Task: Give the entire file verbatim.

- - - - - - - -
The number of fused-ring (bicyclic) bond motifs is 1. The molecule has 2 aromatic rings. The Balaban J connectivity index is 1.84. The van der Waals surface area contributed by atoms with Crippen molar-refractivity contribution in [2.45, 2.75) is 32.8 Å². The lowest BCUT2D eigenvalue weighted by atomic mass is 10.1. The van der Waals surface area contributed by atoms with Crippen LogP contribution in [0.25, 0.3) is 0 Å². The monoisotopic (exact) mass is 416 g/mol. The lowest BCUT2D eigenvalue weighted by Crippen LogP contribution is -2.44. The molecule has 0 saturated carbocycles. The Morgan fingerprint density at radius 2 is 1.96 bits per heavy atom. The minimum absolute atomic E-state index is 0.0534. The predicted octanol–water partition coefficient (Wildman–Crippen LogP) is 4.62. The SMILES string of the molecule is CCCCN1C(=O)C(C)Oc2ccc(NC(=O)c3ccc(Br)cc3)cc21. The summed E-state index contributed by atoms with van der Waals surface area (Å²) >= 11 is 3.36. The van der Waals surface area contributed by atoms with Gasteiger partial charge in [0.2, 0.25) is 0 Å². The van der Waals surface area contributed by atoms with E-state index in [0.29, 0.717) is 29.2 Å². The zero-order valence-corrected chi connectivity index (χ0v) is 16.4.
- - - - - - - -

The number of fused-ring (bicyclic) bond motifs is 1. The molecule has 2 aromatic rings. The Balaban J connectivity index is 1.84. The van der Waals surface area contributed by atoms with Crippen molar-refractivity contribution in [2.45, 2.75) is 32.8 Å². The lowest BCUT2D eigenvalue weighted by atomic mass is 10.1. The van der Waals surface area contributed by atoms with Crippen LogP contribution in [0.25, 0.3) is 0 Å². The monoisotopic (exact) mass is 416 g/mol. The lowest BCUT2D eigenvalue weighted by Crippen LogP contribution is -2.44. The molecule has 0 saturated carbocycles. The Morgan fingerprint density at radius 2 is 1.96 bits per heavy atom. The minimum absolute atomic E-state index is 0.0534. The predicted octanol–water partition coefficient (Wildman–Crippen LogP) is 4.62. The SMILES string of the molecule is CCCCN1C(=O)C(C)Oc2ccc(NC(=O)c3ccc(Br)cc3)cc21. The summed E-state index contributed by atoms with van der Waals surface area (Å²) >= 11 is 3.36. The van der Waals surface area contributed by atoms with Gasteiger partial charge in [0.2, 0.25) is 0 Å². The van der Waals surface area contributed by atoms with E-state index in [0.29, 0.717) is 29.2 Å². The zero-order valence-corrected chi connectivity index (χ0v) is 16.4.